Please use this form to provide feedback about this new "At a glance" section, which was updated on May 27, 2023 to improve its readability. Read a more technical version below or dig deeper via the tabs above!

Further details

Reliable observational temperature records only go back so far in time – in the UK back to 1850 and in the USA to 1880, for example. So how do we find out about conditions going further back, hundreds, thousands or even millions of years into the past? We use proxies.

Proxies are things whose measurable properties are affected in certain, well-defined and understood ways by variations in temperature and other climatic parameters. Although the most well-known proxy work was undertaken by studying the rings of ancient trees, many other things have since shown usefulness in this field. They include data from ice-cores, marine and lake sediments and the fossils they contain, corals, mountain glaciers: as time goes by more and more things have shown themselves to be useful over a variety of time-spans. Armed with such tools, the paleoclimatologist can thereby reconstruct climatic conditions in ancient times, just as the paleontologist can reconstruct ancient ecosystems, from data preserved in the rocks.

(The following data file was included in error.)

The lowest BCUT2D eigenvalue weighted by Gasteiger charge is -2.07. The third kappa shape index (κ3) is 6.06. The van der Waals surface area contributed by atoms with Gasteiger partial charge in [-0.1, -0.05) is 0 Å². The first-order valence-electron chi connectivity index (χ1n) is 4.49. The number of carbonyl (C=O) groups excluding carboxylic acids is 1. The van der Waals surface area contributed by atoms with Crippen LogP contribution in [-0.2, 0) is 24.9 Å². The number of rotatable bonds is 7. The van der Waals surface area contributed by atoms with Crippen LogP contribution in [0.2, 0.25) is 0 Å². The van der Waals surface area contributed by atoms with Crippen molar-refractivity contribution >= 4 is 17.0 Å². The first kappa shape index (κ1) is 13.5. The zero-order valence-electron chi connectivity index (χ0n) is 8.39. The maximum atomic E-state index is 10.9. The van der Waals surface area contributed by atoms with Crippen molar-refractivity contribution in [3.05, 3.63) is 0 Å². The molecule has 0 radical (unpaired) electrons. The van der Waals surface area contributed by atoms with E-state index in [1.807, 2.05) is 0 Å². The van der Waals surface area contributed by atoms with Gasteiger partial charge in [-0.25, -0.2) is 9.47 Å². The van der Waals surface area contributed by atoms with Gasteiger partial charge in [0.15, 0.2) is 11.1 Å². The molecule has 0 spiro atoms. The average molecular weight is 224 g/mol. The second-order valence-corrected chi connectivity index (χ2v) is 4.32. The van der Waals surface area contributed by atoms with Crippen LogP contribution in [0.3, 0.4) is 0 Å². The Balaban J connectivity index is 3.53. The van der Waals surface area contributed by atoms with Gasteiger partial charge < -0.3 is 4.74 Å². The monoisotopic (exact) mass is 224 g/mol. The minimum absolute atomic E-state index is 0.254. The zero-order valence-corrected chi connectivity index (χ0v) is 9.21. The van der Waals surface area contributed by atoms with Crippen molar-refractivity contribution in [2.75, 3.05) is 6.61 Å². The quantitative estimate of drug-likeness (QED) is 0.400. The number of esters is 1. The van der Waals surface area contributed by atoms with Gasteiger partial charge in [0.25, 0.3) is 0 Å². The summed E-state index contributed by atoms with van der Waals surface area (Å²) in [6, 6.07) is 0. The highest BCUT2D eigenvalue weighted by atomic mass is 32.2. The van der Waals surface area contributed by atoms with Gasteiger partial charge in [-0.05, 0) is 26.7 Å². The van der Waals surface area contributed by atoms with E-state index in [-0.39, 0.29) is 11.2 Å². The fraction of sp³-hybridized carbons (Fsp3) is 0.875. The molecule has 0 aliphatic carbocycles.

By 1999, confidence in paleoclimate proxy data was sufficient to link these ancient records to modern observations and this was done in a famous paper by Michael Mann and colleagues (Mann et al. 1999), showing that global temperature gradually cooled over the last 1000 years, but then rose sharply, beginning in the 20th Century. The shape of the graph (Figure 1) therefore looked like a hockey stick lying flat on the ground with its blade pointing upwards.